Institute for Telecommunication Sciences / About ITS / 2023 / New ITS Contributions Supporting International Radio Standards Continue One-hundred-year-old Tradition

New ITS Contributions Supporting International Radio Standards Continue One-hundred-year-old Tradition

May 25, 2023

Until June 2, 2023, expert researchers from ITS are in Geneva, Switzerland, where they are collaborating with colleagues from all over the world to reach consensus about improvements to the International Telecommunication Union (ITU) technical standards for radio propagation modeling. Updated standards manifest a one-hundred-year-old tradition of U.S. Department of Commerce engineers and scientists promoting international collaboration in the scientific study of radio and the establishment and use of common methods and standards.

Paul McKenna, William Kozma, Erik Hill, and Adam Hicks are attending this year’s final ITU Radiocommunication Sector (ITU-R) Study Group 3 (SG3, Radiowave Propagation) meetings, which began May 22. At SG3’s final plenary meeting on June 2, some of the contributions will be approved by the full SG3 for updated international standardization.

Photos of Paul McKenna (left) and Adam Hicks (right) at ITU-R Study Group 3 Working Party meetings

At the ITU-R Study Group 3 Working Party meetings, Paul McKenna presides as International Chair of Working Party 3K and Adam Hicks participates as U.S. Chair of WP 3L.

The meetings occur in advance of the 2023 World Radio Conference (WRC) that will convene in November. WRCs are international forums for world agreement on the use of the radio-frequency spectrum and the geostationary-satellite and non-geostationary-satellite orbits. Preparations for WRCs involve extensive studies and preparatory discussions among all stakeholders at the national, regional, and worldwide levels. ITU-R Study Groups undertake technical and scientific studies and develop the technical bases that inform decision-making at WRCs, and also develop international standards (ITU-R Recommendations) on radiocommunication matters. ITU Working Parties (WPs) consider dozens of technical contributions from Member States.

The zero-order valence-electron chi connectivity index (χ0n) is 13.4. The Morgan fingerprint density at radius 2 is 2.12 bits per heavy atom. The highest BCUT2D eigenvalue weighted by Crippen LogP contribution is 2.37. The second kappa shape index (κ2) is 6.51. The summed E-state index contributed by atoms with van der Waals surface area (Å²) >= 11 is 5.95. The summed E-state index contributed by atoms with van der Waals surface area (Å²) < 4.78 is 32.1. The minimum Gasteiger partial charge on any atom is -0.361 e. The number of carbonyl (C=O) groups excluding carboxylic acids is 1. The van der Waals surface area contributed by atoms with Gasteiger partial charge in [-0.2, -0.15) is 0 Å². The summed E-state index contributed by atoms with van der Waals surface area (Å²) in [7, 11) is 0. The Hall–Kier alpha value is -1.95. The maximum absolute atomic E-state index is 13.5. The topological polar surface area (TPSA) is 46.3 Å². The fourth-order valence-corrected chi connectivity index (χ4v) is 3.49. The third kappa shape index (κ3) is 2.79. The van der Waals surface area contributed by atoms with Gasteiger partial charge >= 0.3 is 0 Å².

Radio propagation models are sets of mathematical formulas that describe how far a radio wave will travel (propagate) as a function of frequency, distance, and many other conditions. The models are used to plan wireless telecommunications systems and to harmonize spectrum allocations nationally and internationally—radio waves, after all, are not limited to geo-political boundaries.

Within both U.S. SG3 and ITU-R SG3, ITS experts hold numerous leadership positions, including one of the four international chairs, head of the U.S. delegation to SG3, and three of the four U.S. Working Party chairs. Heading into the current meetings, ITS had authored two technical inputs to SG3 and also chaired several SG3 correspondence groups, which meet between SG3 WP meetings to continue technical discussion on modeling updates.


ITS’s predecessor laboratory, the Central Radio Propagation Laboratory (CRPL)—a direct descendent of the Radio Section of the National Bureau of Standards (NBS)—was headed by John H. Dellinger. Dellinger was a founding delegate to the International Radio Consultative Committee (CCIR, for Comité Consultatif International pour la Radio), which later became the ITU-R. As Director of first the NBS Radio Section and then the CRPL until his retirement in 1948, Dr. Dellinger led the development of seminal studies in Radio Propagation and was widely recognized and respected for his international leadership in conferences contributing to worldwide cooperation in telecommunications.